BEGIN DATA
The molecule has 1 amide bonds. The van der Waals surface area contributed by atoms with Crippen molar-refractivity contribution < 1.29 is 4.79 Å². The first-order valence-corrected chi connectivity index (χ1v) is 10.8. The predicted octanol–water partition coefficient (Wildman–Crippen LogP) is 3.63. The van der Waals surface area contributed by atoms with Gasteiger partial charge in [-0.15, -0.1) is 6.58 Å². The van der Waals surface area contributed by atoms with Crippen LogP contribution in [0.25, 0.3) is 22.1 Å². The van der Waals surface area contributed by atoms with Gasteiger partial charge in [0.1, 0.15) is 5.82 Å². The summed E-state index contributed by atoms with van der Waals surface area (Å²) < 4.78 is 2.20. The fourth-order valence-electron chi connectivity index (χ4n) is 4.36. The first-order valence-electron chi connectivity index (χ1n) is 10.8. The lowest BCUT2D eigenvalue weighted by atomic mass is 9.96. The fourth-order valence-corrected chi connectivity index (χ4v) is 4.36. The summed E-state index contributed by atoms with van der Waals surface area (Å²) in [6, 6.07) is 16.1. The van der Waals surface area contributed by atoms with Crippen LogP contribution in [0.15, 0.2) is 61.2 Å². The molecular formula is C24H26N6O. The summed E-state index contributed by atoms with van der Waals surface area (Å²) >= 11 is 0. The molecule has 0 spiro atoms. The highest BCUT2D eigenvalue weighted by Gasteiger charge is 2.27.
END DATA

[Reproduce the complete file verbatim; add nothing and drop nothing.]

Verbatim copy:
The molecule has 1 amide bonds. The van der Waals surface area contributed by atoms with Crippen molar-refractivity contribution < 1.29 is 4.79 Å². The first-order valence-corrected chi connectivity index (χ1v) is 10.8. The predicted octanol–water partition coefficient (Wildman–Crippen LogP) is 3.63. The van der Waals surface area contributed by atoms with Gasteiger partial charge in [-0.15, -0.1) is 6.58 Å². The van der Waals surface area contributed by atoms with Crippen LogP contribution in [0.25, 0.3) is 22.1 Å². The van der Waals surface area contributed by atoms with Gasteiger partial charge in [0.1, 0.15) is 5.82 Å². The summed E-state index contributed by atoms with van der Waals surface area (Å²) < 4.78 is 2.20. The fourth-order valence-electron chi connectivity index (χ4n) is 4.36. The first-order valence-electron chi connectivity index (χ1n) is 10.8. The lowest BCUT2D eigenvalue weighted by atomic mass is 9.96. The fourth-order valence-corrected chi connectivity index (χ4v) is 4.36. The summed E-state index contributed by atoms with van der Waals surface area (Å²) in [6, 6.07) is 16.1. The van der Waals surface area contributed by atoms with Crippen LogP contribution in [0.15, 0.2) is 61.2 Å². The molecular formula is C24H26N6O. The summed E-state index contributed by atoms with van der Waals surface area (Å²) >= 11 is 0. The molecule has 0 spiro atoms. The highest BCUT2D eigenvalue weighted by Gasteiger charge is 2.27.